Your new approach to
New Year's resolutions

We haven�t even got Christmas out of the way yet but somehow we�re already thinking about the New Year and the resolutions we�ll be setting ourselves.

According to research carried out by online shopping site earlier this year, only 3% of us are likely to stick to our New Year�s resolution for the full 12 months. The survey of 750 people revealed that of those who make resolutions, the majority would quit after just three and a half weeks (Friday 23rd in 2015).

And it�s not just us Brits who struggle to commit to our plans for the year ahead either; our American cousins have just as little willpower as us. Research carried out by the University of Scranton showed that although 45% of Americans make New Year�s resolutions, only 8% of them actually achieve their goals.

A YouGov survey carried out for The Times in 2013 showed the most popular targets set out by those who wanted to challenge themselves in 2014.

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Here are the top 10 resolutions people were hoping to achieve this year:

  1. Do more exercise
  2. Lose weight
  3. Improve diet
  4. Save more money
  5. Pursue career ambitions
  6. Quit smoking
  7. Decorate home
  8. Take up a new hobby
  9. Cut down on drinking
  10. Volunteer/do more charity work
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Is yours on the list? Ours certainly are, so how come we aren�t all size eight marathon runners with fat bank accounts?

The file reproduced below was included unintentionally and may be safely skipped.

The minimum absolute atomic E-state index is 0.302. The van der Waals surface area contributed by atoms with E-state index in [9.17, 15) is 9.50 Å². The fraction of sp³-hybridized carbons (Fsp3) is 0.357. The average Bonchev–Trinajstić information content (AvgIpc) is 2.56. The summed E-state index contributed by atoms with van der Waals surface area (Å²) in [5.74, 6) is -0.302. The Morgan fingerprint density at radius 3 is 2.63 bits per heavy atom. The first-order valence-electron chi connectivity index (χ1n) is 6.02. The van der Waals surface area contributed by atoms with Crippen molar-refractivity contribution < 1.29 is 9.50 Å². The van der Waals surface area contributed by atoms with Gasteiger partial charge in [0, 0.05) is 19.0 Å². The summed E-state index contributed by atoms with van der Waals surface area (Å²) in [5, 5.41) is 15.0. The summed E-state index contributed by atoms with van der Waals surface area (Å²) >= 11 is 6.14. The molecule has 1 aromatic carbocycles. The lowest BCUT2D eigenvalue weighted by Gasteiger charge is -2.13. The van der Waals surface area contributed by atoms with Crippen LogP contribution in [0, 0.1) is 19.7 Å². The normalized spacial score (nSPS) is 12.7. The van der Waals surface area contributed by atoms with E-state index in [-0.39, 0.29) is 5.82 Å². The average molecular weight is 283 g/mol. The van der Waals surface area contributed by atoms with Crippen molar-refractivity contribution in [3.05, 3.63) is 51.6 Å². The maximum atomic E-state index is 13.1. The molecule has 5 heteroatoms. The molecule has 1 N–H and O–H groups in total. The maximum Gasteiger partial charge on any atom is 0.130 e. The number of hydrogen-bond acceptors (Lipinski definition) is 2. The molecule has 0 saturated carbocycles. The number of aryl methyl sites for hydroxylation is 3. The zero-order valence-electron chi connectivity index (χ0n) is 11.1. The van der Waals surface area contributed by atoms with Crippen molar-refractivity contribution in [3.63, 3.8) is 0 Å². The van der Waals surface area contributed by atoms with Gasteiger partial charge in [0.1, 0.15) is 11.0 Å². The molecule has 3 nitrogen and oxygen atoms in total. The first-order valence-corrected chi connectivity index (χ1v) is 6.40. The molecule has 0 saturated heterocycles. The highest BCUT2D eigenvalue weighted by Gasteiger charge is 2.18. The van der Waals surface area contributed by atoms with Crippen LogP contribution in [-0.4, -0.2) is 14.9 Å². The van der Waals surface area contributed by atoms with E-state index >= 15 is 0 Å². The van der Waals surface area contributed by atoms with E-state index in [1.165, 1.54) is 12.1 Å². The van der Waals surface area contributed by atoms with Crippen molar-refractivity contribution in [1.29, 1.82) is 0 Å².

Probably because we�re taking on too much at once, according to psychologist BJ Fogg. He says you are more likely to stick to your New Year�s resolution if you just pick one and focus your energy on that.

So, should you even make a list at all?

Well, yes, don�t be put off trying new things in the New Year, writing down your aims and setting out targets can actually help. The research from the University of Scranton actually shows that those who explicitly make resolutions are 10 times more likely to achieve them than those who don�t.

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Follow these 3 great tips to help you push past �Fail Friday� this January:

  • Start simple � saying you�re going to go to the gym 6 nights-a-week when your current evening routine involves you in your PJs 10 minutes after walking through the door and spending the night on the sofa, is a bit of a reach. Set realistic goals and build from there. If after a month you�re smashing your three workouts-a-week, then add another then do the same a month after that. You�ll be super fit in no time and � even better � you�ll actually enjoy trips to the gym!
  • Work as a team � if you�re working towards something without any support it�ll be really easy to find an excuse to skip the gym tonight/just have one chocolate/blow �50 in Primark. If you have a buddy who�s got their own goals they�re struggling with, you�ll have someone to encourage you when you want to give up and to spur you on when you need a boost. Whether it�s your partner, your mum or your best mate, pick someone you know you can rely on
  • Don�t do too much � we said it earlier but it really is the most important point to remember. After the indulgence of the festive season, saying we�re going to become gym bunnies, never eat chocolate again, never let an alcoholic drink pass our lips and start dedicating our Saturdays to charity, is easy. Actually doing any of those things is anything but. If you try to do it all at once you�ll burn yourself out and fall off the wagon � and that will be a spectacular fall believe us. Pick one goal and go for it, when you start to see the results adding more goals won�t seem so daunting

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